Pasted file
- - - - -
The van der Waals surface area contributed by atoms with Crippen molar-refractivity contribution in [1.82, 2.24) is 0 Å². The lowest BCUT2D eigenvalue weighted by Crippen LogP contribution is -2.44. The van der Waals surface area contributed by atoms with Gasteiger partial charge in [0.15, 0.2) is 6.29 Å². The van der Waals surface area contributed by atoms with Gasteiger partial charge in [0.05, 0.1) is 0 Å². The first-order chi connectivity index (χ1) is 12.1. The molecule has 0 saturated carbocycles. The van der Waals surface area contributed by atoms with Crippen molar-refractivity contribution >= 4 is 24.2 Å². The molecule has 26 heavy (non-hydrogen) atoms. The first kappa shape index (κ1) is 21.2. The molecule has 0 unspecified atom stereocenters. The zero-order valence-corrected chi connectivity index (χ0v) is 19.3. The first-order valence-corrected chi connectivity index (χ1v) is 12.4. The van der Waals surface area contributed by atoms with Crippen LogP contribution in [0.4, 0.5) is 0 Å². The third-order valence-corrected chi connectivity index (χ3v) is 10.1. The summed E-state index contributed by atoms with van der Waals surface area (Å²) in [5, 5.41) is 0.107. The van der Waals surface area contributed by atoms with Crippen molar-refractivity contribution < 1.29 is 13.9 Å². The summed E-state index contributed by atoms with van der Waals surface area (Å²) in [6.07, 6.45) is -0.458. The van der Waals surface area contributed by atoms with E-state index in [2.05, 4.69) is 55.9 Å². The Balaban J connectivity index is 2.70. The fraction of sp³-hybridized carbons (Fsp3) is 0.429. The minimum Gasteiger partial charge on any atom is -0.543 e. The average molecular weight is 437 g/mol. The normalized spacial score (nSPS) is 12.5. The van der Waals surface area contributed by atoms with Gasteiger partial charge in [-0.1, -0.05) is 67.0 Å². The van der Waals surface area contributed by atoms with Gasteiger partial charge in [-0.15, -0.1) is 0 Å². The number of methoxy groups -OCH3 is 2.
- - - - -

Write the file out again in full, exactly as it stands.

The van der Waals surface area contributed by atoms with Crippen molar-refractivity contribution in [1.82, 2.24) is 0 Å². The lowest BCUT2D eigenvalue weighted by Crippen LogP contribution is -2.44. The van der Waals surface area contributed by atoms with Gasteiger partial charge in [0.15, 0.2) is 6.29 Å². The van der Waals surface area contributed by atoms with Gasteiger partial charge in [0.05, 0.1) is 0 Å². The first-order chi connectivity index (χ1) is 12.1. The molecule has 0 saturated carbocycles. The van der Waals surface area contributed by atoms with Crippen molar-refractivity contribution >= 4 is 24.2 Å². The molecule has 26 heavy (non-hydrogen) atoms. The first kappa shape index (κ1) is 21.2. The molecule has 0 unspecified atom stereocenters. The zero-order valence-corrected chi connectivity index (χ0v) is 19.3. The first-order valence-corrected chi connectivity index (χ1v) is 12.4. The van der Waals surface area contributed by atoms with Crippen LogP contribution in [0.4, 0.5) is 0 Å². The third-order valence-corrected chi connectivity index (χ3v) is 10.1. The summed E-state index contributed by atoms with van der Waals surface area (Å²) in [5, 5.41) is 0.107. The van der Waals surface area contributed by atoms with Crippen molar-refractivity contribution < 1.29 is 13.9 Å². The summed E-state index contributed by atoms with van der Waals surface area (Å²) in [6.07, 6.45) is -0.458. The van der Waals surface area contributed by atoms with E-state index in [2.05, 4.69) is 55.9 Å². The Balaban J connectivity index is 2.70. The fraction of sp³-hybridized carbons (Fsp3) is 0.429. The minimum Gasteiger partial charge on any atom is -0.543 e. The average molecular weight is 437 g/mol. The normalized spacial score (nSPS) is 12.5. The van der Waals surface area contributed by atoms with Gasteiger partial charge in [-0.1, -0.05) is 67.0 Å². The van der Waals surface area contributed by atoms with Gasteiger partial charge in [-0.15, -0.1) is 0 Å². The number of methoxy groups -OCH3 is 2.